It is a deceptively tricky time. The questions we ask start small, but then expand. The first-order question around this virus is obvious: How does everyone keep from getting it? If you get it, how do you keep from spreading it to other people? How do we deal with the fear that is building up and the tonnes of fake news around us?

“Wash your hands” and “observe social distancing” now seem to be the agreed-upon solutions. We are still grappling with the idea that people should “stay at home”. However, although limiting person-to-person interaction may be the only way to control the spread of the coronavirus, some economists and public health experts say social distancing may be a very difficult option for the hundreds of thousands of workers in Ghana’s informal sector. Tactics being employed in other countries are just not feasible in Ghana, they insist.

The first priority should obviously be equipping the hospital system and protecting front-line medical workers. We need to create a system for population-wide testing and distribution of protective gear to workers interacting with the public to protect them against the spread while allowing for ordinary work. Sadly, there is a catch. This plan would depend on the availability of resources – but that is precisely what this nation lacks.

Indeed, for what ever course of action our leaders choose, there are grave social implications and economic costs for each of us and for our country as a whole. Workers in the informal sector really need their daily wage to sustain their families and to buy food and drugs. It will be extremely difficult for them to adopt social distancing because they live in compound houses; they work in crowded markets and get around by public transport. The situation for them is indeed dreadful. There are no easy decisions to be made here.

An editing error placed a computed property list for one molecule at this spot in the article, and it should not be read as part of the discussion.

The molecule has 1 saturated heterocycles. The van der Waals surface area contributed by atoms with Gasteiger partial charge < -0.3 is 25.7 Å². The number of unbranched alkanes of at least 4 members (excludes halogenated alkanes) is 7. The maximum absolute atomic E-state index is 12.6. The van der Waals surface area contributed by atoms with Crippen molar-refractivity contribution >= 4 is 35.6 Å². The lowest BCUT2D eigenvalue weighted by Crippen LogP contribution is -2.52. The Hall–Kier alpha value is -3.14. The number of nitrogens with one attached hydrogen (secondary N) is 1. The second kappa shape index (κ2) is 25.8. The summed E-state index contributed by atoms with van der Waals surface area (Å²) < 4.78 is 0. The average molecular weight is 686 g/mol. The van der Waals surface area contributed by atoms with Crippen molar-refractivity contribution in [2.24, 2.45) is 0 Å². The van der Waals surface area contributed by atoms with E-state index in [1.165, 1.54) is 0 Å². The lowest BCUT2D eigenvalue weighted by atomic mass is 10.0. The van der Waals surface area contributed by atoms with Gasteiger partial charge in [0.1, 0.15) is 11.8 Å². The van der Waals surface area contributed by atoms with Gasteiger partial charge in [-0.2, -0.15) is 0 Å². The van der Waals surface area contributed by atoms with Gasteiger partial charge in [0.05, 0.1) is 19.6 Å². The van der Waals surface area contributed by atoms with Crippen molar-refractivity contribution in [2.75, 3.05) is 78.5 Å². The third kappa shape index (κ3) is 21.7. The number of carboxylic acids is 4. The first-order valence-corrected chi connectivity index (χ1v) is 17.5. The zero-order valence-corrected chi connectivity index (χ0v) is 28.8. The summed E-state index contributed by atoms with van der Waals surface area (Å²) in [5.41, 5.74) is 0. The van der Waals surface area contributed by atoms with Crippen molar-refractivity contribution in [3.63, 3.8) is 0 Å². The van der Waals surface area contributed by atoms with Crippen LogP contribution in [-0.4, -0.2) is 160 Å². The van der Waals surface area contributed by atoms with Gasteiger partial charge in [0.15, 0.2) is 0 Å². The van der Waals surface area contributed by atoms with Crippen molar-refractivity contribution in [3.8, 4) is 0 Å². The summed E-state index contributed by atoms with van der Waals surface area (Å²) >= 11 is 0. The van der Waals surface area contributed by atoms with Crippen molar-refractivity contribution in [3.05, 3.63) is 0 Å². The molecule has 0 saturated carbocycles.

Away with hawkers

Trying to fight to stop the spread of the virus now will cause severe social and economic difficulties for the majority of our people who work in the informal sector. This we know. However, that does not mean we should fold our arms and refuse to take necessary and effective policy decisions and action to save lives in the pandemic. We have been told that the price of failing to slow the spread of the virus will be a health-care system overwhelmed by the mortality rate, which would shoot up to unimaginable levels. We should take these warnings seriously.

The advice especially from the Ghana Medical Association and Trades Union Congress should be taken seriously. The answer to our current situation requires that we highlight the full menace of COVID-19, and to stop going about business as usual and hoping for the best. To protect our way of life, we need to adopt a targeted approach which limits the spread of the virus but still lets some people and essential service providers go back to work and resume daily activities. We need not spread fear and panic. That is why, from the start of the crisis, some have advocated a partial and not a total lockdown, as proposed by many others.